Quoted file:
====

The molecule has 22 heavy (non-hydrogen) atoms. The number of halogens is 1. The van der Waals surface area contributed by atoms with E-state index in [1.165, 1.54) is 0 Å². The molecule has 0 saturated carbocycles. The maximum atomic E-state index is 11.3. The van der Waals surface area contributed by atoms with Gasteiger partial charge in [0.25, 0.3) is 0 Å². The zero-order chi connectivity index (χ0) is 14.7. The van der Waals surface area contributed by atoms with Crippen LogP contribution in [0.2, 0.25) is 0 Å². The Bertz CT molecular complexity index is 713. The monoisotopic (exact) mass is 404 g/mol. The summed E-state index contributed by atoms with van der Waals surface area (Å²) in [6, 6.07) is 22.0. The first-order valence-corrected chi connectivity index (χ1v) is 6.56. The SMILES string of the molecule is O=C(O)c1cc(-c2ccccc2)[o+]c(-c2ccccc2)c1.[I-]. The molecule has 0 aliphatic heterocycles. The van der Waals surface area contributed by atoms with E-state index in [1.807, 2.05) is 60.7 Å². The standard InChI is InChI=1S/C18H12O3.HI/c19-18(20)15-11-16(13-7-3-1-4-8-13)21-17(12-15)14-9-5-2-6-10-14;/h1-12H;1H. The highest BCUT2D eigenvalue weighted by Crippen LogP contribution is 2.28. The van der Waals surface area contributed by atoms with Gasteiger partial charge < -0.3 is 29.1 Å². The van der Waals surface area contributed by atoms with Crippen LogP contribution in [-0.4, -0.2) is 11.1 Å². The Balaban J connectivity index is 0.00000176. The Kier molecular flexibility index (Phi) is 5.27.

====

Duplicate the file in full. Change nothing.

The molecule has 22 heavy (non-hydrogen) atoms. The number of halogens is 1. The van der Waals surface area contributed by atoms with E-state index in [1.165, 1.54) is 0 Å². The molecule has 0 saturated carbocycles. The maximum atomic E-state index is 11.3. The van der Waals surface area contributed by atoms with Gasteiger partial charge in [0.25, 0.3) is 0 Å². The zero-order chi connectivity index (χ0) is 14.7. The van der Waals surface area contributed by atoms with Crippen LogP contribution in [0.2, 0.25) is 0 Å². The Bertz CT molecular complexity index is 713. The monoisotopic (exact) mass is 404 g/mol. The summed E-state index contributed by atoms with van der Waals surface area (Å²) in [6, 6.07) is 22.0. The first-order valence-corrected chi connectivity index (χ1v) is 6.56. The SMILES string of the molecule is O=C(O)c1cc(-c2ccccc2)[o+]c(-c2ccccc2)c1.[I-]. The molecule has 0 aliphatic heterocycles. The van der Waals surface area contributed by atoms with E-state index in [1.807, 2.05) is 60.7 Å². The standard InChI is InChI=1S/C18H12O3.HI/c19-18(20)15-11-16(13-7-3-1-4-8-13)21-17(12-15)14-9-5-2-6-10-14;/h1-12H;1H. The highest BCUT2D eigenvalue weighted by Crippen LogP contribution is 2.28. The van der Waals surface area contributed by atoms with Gasteiger partial charge < -0.3 is 29.1 Å². The van der Waals surface area contributed by atoms with Crippen LogP contribution in [-0.4, -0.2) is 11.1 Å². The Balaban J connectivity index is 0.00000176. The Kier molecular flexibility index (Phi) is 5.27.